Blogging from the Highlands of Scotland
'From fanaticism to barbarism is only one step' - Diderot

Monday 1 November 2004

'Sick Leave' in the public service

It seems that civil servants in the UK took, on average, two weeks off work as 'sick leave' last year. Curiously the start day for such 'sick leave' was most often a Monday. Roughly a third of staff took no time off at all, and a further third took somewhere between one and five days off work a year each as 'sick leave'. So the remaining one third were taking much more than two weeks each.

In my working career of a little over twenty years I don't think I can have had to take more than five or ten days in all throughout that whole period. Luckily I enjoyed (and enjoy) pretty good health, but nor was there any particular pressure not to take time off when genuinely unwell. Personally I always felt it my duty to take time off if I was unwell with something even mildly infectious (a cold, for example) or, obviously, more infectious (e.g. conjunctivitis, which I had on one occasion). I also occasionally had to insist that staff working for me take time off for similar reasons.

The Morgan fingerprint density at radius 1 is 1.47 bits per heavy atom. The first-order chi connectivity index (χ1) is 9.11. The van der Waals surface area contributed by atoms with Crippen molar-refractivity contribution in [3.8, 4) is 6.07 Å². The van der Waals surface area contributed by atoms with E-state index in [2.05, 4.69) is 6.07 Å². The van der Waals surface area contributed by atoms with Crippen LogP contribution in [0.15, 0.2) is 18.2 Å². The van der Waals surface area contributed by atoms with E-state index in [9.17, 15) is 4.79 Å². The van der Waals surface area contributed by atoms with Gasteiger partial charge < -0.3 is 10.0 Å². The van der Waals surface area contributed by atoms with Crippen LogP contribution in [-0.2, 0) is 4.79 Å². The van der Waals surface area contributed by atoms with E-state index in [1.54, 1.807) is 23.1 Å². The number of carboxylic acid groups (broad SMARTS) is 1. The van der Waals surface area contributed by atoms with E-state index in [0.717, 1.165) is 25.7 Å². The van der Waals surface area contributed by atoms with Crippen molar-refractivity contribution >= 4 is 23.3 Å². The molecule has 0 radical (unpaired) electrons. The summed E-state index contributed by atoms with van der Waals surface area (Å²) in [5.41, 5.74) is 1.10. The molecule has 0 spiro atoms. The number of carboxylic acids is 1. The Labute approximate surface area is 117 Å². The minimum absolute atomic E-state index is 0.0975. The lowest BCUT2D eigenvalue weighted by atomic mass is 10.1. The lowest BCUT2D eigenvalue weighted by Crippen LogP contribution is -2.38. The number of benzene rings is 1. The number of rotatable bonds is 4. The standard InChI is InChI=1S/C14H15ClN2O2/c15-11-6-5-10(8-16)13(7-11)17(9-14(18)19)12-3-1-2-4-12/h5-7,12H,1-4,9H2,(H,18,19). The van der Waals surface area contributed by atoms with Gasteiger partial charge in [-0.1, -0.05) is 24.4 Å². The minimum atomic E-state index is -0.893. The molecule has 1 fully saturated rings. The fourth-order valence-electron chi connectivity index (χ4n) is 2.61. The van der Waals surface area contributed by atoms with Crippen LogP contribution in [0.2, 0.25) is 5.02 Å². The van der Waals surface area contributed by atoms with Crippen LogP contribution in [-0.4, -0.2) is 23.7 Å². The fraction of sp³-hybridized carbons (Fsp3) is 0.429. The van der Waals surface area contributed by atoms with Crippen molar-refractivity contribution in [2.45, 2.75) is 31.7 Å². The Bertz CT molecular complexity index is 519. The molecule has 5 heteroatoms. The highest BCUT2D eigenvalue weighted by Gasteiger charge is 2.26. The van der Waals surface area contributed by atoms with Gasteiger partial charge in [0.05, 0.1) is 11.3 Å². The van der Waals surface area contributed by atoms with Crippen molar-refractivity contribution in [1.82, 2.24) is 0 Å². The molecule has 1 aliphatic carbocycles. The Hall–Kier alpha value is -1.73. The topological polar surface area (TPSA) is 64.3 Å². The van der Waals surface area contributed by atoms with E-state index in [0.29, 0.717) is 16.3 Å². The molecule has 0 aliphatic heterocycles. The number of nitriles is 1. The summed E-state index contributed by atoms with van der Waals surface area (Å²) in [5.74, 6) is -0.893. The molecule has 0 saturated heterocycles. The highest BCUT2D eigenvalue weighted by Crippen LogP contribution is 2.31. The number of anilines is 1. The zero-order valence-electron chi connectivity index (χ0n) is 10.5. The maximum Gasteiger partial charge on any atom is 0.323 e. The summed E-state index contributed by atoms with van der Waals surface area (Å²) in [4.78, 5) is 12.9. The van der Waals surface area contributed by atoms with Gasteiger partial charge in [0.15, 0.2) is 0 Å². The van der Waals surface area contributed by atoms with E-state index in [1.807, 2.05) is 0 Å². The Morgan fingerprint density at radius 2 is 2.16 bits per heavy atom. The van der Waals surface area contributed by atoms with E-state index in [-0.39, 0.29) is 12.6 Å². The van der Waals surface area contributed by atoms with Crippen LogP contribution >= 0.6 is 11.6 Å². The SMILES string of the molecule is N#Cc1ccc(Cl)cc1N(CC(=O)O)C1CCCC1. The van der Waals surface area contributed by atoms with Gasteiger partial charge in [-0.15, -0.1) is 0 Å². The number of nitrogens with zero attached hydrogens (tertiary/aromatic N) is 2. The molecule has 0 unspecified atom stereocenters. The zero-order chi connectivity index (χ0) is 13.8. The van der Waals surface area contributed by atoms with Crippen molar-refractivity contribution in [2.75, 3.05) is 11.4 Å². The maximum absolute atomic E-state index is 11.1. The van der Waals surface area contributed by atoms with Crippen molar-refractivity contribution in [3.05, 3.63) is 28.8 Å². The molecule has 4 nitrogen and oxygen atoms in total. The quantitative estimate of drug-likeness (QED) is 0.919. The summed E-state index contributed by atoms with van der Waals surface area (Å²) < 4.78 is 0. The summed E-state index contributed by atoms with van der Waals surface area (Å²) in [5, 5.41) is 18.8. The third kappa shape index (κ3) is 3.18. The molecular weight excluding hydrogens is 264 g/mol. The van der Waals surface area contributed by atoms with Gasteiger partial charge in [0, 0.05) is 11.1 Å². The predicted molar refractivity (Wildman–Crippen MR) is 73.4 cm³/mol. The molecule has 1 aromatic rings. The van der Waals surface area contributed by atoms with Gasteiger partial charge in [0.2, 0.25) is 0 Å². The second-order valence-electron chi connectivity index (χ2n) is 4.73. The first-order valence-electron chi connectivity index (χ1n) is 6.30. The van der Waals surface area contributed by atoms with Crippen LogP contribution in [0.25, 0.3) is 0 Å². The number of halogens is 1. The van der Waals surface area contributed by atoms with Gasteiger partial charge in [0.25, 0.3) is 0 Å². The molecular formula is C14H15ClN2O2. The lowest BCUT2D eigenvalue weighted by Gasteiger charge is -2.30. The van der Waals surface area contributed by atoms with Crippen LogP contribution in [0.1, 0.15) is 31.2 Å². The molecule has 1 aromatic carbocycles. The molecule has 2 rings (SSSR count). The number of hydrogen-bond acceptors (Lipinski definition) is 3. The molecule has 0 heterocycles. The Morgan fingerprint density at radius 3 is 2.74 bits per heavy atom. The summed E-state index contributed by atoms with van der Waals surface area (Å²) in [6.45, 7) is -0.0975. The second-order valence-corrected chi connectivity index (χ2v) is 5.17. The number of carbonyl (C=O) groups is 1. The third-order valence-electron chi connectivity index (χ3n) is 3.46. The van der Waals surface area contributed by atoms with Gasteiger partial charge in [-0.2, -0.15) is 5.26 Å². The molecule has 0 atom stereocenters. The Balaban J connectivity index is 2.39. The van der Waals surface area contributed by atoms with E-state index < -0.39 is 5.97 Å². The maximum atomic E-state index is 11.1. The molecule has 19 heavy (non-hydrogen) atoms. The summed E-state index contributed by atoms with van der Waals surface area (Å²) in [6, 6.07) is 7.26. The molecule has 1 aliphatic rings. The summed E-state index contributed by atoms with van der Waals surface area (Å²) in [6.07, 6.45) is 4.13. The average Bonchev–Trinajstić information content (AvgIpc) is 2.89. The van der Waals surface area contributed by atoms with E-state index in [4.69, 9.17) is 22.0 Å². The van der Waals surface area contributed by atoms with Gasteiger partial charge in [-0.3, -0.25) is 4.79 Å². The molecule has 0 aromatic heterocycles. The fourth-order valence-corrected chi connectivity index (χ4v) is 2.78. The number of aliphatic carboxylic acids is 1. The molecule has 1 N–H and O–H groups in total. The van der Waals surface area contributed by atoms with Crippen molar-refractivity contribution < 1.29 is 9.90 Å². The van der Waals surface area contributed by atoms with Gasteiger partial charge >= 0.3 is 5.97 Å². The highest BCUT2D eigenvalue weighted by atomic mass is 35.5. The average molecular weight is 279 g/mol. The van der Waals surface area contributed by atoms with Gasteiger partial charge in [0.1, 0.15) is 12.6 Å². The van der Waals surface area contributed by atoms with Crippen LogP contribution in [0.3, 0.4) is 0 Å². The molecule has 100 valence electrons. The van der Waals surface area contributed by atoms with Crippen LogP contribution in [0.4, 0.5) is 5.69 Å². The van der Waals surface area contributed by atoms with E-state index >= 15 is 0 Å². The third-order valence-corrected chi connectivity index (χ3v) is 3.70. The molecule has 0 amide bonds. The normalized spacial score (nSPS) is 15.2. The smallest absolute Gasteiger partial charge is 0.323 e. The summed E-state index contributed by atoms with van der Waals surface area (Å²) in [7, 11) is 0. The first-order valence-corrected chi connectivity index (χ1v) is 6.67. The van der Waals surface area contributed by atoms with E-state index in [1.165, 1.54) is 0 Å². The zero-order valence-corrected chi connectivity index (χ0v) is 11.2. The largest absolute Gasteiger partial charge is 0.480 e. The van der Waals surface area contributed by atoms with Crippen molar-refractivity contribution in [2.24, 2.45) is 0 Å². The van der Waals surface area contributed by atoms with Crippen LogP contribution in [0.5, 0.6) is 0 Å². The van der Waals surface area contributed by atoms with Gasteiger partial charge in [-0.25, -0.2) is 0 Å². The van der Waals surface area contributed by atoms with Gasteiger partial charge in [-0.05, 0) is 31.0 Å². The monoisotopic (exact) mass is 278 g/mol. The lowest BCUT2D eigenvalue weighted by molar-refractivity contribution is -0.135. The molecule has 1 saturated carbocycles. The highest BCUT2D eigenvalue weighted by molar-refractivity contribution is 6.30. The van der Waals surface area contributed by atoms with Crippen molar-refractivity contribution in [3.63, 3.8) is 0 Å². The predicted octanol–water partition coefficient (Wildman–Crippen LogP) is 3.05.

I suspect civil servants behave somewhat differently because the tapxpayer has no choice whether to continue to fund the 'businesses' these people work for. And apart from cases of gross negligence or misconduct their employment is pretty secure. And if they waken up on a Monday not in the mood (for whatever reason) to go to work what can anybody do about it? Probably very little.

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